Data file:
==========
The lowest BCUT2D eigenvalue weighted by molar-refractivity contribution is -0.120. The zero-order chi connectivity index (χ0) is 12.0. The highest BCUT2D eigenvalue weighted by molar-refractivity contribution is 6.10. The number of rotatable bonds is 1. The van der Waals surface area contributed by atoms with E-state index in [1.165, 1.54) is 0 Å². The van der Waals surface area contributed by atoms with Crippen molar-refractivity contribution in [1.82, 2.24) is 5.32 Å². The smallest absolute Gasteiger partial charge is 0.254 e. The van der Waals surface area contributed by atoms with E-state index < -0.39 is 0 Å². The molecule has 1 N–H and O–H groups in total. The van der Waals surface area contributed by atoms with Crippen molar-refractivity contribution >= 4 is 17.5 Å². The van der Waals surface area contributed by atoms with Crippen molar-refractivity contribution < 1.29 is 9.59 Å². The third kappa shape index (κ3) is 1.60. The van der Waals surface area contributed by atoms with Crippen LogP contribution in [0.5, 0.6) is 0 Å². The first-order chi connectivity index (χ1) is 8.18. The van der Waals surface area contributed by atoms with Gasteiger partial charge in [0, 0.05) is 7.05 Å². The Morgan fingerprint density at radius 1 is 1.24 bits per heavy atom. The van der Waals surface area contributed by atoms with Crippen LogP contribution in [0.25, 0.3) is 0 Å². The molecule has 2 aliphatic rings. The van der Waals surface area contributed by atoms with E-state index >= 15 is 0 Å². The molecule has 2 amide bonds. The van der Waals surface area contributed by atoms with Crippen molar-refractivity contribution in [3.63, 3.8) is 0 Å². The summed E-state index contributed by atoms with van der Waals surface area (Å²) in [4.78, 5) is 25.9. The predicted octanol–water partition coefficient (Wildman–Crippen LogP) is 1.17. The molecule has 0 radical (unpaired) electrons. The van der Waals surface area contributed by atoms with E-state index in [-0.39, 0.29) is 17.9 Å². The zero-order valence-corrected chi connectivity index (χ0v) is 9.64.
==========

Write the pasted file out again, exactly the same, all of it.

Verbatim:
The lowest BCUT2D eigenvalue weighted by molar-refractivity contribution is -0.120. The zero-order chi connectivity index (χ0) is 12.0. The highest BCUT2D eigenvalue weighted by molar-refractivity contribution is 6.10. The number of rotatable bonds is 1. The van der Waals surface area contributed by atoms with E-state index in [1.165, 1.54) is 0 Å². The van der Waals surface area contributed by atoms with Crippen molar-refractivity contribution in [1.82, 2.24) is 5.32 Å². The smallest absolute Gasteiger partial charge is 0.254 e. The van der Waals surface area contributed by atoms with E-state index < -0.39 is 0 Å². The molecule has 1 N–H and O–H groups in total. The van der Waals surface area contributed by atoms with Crippen molar-refractivity contribution >= 4 is 17.5 Å². The van der Waals surface area contributed by atoms with Crippen molar-refractivity contribution < 1.29 is 9.59 Å². The third kappa shape index (κ3) is 1.60. The van der Waals surface area contributed by atoms with Crippen LogP contribution in [0.5, 0.6) is 0 Å². The first-order chi connectivity index (χ1) is 8.18. The van der Waals surface area contributed by atoms with Gasteiger partial charge in [0, 0.05) is 7.05 Å². The Morgan fingerprint density at radius 1 is 1.24 bits per heavy atom. The van der Waals surface area contributed by atoms with Crippen LogP contribution in [0.25, 0.3) is 0 Å². The molecule has 2 aliphatic rings. The van der Waals surface area contributed by atoms with E-state index >= 15 is 0 Å². The molecule has 2 amide bonds. The van der Waals surface area contributed by atoms with Crippen molar-refractivity contribution in [3.63, 3.8) is 0 Å². The summed E-state index contributed by atoms with van der Waals surface area (Å²) in [4.78, 5) is 25.9. The predicted octanol–water partition coefficient (Wildman–Crippen LogP) is 1.17. The molecule has 0 radical (unpaired) electrons. The van der Waals surface area contributed by atoms with E-state index in [-0.39, 0.29) is 17.9 Å². The zero-order valence-corrected chi connectivity index (χ0v) is 9.64.